In June, security research firm Secunia released a report entitled "DEP/ASLR Implementation Progress In Popular Third-party Windows Applications," examining adoption rates among third-party application developers of the exploit avoidance technologies built into Windows. Not surprisingly, adoption was fairly low given the stated ease of their implementation.
The report (PDF) looked at 16 popular third-party Windows applications (including application frameworks such as Adobe Flash and Java, browsers such as Firefox, Opera and Google Chrome, and standalone programs such as Adobe Reader or Apple iTunes), examining their adoption of Microsoft's advanced security measures over the course of 26 months (from May 2008 to June 2010). In the end, the report found developer adoption of both DEP (Data Execution Prevention) and ASLR (Address Space Layout Randomization)-in both Windows XP SP3 and Windows 7/Vista-was slowly increasing over time but was hardly pervasive.
Secunia's findings come as no surprise, as I've complained about the lack of developer adoption of Microsoft's newer security strictures in the past, albeit focused more on user rights and UAC (User Account Control). For my most rancorous quote in that post, I wrote, "It's bad code, written by lazy, hurried or unconcerned developers adhering to development standards 10 years in the rear view mirror." However, in hindsight I regret using the word "lazy," as I've found myself in the time since mightily impressed with the lengths some ISVs have gone to not only ensure their applications work with limited rights but that actually circumvent or subvert Microsoft's controls altogether.
Since Microsoft released Windows 7 RTM almost a year ago, I've been operating my primary system with limited user rights, supplemented with an AppLocker rule set that only allows me to run programs stored within the Windows or Program Files directories. This habit has proven most effective at providing insight into programs running from non-typical locations of the file system, places where the applications can be written and updated regardless of the user's local rights under normal operating conditions.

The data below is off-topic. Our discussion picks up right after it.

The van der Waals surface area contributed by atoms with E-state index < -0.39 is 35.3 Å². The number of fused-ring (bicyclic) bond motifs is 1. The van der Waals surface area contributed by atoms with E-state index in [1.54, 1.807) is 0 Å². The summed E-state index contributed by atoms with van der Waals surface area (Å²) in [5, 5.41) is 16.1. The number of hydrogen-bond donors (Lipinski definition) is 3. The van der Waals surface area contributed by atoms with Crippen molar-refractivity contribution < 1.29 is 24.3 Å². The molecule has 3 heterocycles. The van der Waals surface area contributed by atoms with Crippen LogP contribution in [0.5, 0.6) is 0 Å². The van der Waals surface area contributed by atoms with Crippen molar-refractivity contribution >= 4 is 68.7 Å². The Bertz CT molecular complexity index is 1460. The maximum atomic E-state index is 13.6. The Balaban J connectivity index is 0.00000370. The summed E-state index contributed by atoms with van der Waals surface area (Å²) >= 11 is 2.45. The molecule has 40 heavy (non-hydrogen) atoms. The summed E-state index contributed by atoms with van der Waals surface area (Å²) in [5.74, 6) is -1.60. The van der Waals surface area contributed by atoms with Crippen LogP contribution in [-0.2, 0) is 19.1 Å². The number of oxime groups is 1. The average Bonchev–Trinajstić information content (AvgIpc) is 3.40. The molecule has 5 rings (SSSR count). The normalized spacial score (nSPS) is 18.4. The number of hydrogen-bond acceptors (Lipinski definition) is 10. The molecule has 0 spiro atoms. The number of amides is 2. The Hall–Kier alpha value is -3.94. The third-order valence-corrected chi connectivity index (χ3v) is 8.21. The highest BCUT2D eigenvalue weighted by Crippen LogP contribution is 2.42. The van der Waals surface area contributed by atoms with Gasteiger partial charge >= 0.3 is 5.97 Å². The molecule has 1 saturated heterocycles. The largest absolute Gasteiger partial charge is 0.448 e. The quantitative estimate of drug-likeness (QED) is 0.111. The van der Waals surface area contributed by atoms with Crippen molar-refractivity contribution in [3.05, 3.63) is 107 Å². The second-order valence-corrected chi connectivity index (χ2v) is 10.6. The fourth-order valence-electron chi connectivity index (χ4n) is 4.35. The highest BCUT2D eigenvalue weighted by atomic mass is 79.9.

For instance, Google Chrome bypasses UAC entirely by installing itself within the AppData folder within the user's profile-allowing Google to advertise the app for those without local admin rights. This workaround means Chrome needs to be installed separately for each user on a shared system, of course. Administrators who wish to add Chrome to their corporate build instead need to install Chrome using the Google Pack to extend the program to all local users by installing it in the Windows Program Files directory.
Likewise, WebEx runs from a non-standard location, the C:ProgramData directory. A throwback to a simpler time, the ProgramData directory is a rare bastion of open write permissions in the base of the Windows 7 system drive, allowing non-admin users to write temp data-or programs-to disk. WebEx developers freely acknowledge they use that location because most of their users don't have permission to write to the Program Files directory.
My award for the trickiest UAC workaround, however, goes to Lenovo for their ThinkVantage System Update tool for Thinkpad laptops. When first installed, System Update creates an always-on service that auto-starts at system boot. When the System Update application is subsequently started by a limited rights user, the service dynamically generates a new user account on the local system with administrative rights (with random names like wostbqwyajHCZJEKNDQ), and the application's tvsukernel.exe process runs as that user.
Lenovo representatives inform me that this account's "only purpose is to avoid multiple UAC prompts during installation and is cleaned up afterwards." Although the account apparently has no password, I was not able to log in to the system interactively with it.
ISVs commonly focus on their application's features and functions, with system security often taking a backseat priority. Mostly, ISVs just want it to work, by hook or by crook. If and when security problems come to light due to their freewheeling approach-well, it can be fixed at that time.